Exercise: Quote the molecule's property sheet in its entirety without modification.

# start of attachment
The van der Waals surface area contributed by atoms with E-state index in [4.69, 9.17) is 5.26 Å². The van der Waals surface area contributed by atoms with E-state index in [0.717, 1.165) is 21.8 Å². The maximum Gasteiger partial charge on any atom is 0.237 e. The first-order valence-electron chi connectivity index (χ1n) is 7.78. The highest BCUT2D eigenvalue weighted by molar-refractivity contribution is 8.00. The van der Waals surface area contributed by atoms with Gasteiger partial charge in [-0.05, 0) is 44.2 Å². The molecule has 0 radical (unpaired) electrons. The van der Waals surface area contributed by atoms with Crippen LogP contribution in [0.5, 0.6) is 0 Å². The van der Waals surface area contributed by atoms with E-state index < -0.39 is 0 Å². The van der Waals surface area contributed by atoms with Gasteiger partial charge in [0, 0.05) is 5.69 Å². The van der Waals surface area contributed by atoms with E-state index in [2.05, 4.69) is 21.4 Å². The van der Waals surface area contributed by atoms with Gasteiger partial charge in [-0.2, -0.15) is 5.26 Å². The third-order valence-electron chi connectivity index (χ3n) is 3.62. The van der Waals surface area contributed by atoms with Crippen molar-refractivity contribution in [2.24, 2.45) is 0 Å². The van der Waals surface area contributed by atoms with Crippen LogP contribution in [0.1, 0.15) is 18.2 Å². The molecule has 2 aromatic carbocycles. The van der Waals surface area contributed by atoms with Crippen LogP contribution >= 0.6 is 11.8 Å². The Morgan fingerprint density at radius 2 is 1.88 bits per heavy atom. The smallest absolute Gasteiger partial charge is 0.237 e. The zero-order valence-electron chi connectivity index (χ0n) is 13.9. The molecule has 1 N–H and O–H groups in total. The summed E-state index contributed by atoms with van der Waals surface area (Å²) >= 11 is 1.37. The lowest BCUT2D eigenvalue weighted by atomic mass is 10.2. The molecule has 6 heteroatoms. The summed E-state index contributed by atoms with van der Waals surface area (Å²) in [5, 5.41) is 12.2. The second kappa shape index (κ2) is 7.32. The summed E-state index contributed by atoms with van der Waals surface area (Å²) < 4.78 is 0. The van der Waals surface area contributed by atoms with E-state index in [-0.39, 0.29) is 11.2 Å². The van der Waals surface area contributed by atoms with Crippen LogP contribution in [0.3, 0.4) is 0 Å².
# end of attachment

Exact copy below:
The van der Waals surface area contributed by atoms with E-state index in [4.69, 9.17) is 5.26 Å². The van der Waals surface area contributed by atoms with E-state index in [0.717, 1.165) is 21.8 Å². The maximum Gasteiger partial charge on any atom is 0.237 e. The first-order valence-electron chi connectivity index (χ1n) is 7.78. The highest BCUT2D eigenvalue weighted by molar-refractivity contribution is 8.00. The van der Waals surface area contributed by atoms with Gasteiger partial charge in [-0.05, 0) is 44.2 Å². The molecule has 0 radical (unpaired) electrons. The van der Waals surface area contributed by atoms with Crippen LogP contribution in [0.5, 0.6) is 0 Å². The van der Waals surface area contributed by atoms with E-state index < -0.39 is 0 Å². The van der Waals surface area contributed by atoms with Gasteiger partial charge in [0, 0.05) is 5.69 Å². The van der Waals surface area contributed by atoms with E-state index in [2.05, 4.69) is 21.4 Å². The van der Waals surface area contributed by atoms with Gasteiger partial charge in [-0.2, -0.15) is 5.26 Å². The third-order valence-electron chi connectivity index (χ3n) is 3.62. The van der Waals surface area contributed by atoms with Crippen molar-refractivity contribution in [2.24, 2.45) is 0 Å². The van der Waals surface area contributed by atoms with Crippen LogP contribution in [0.1, 0.15) is 18.2 Å². The molecule has 2 aromatic carbocycles. The van der Waals surface area contributed by atoms with Crippen LogP contribution >= 0.6 is 11.8 Å². The Morgan fingerprint density at radius 2 is 1.88 bits per heavy atom. The smallest absolute Gasteiger partial charge is 0.237 e. The zero-order valence-electron chi connectivity index (χ0n) is 13.9. The molecule has 1 N–H and O–H groups in total. The summed E-state index contributed by atoms with van der Waals surface area (Å²) >= 11 is 1.37. The lowest BCUT2D eigenvalue weighted by atomic mass is 10.2. The molecule has 6 heteroatoms. The summed E-state index contributed by atoms with van der Waals surface area (Å²) in [5, 5.41) is 12.2. The second kappa shape index (κ2) is 7.32. The summed E-state index contributed by atoms with van der Waals surface area (Å²) < 4.78 is 0. The van der Waals surface area contributed by atoms with E-state index in [-0.39, 0.29) is 11.2 Å². The van der Waals surface area contributed by atoms with Crippen LogP contribution in [0.3, 0.4) is 0 Å².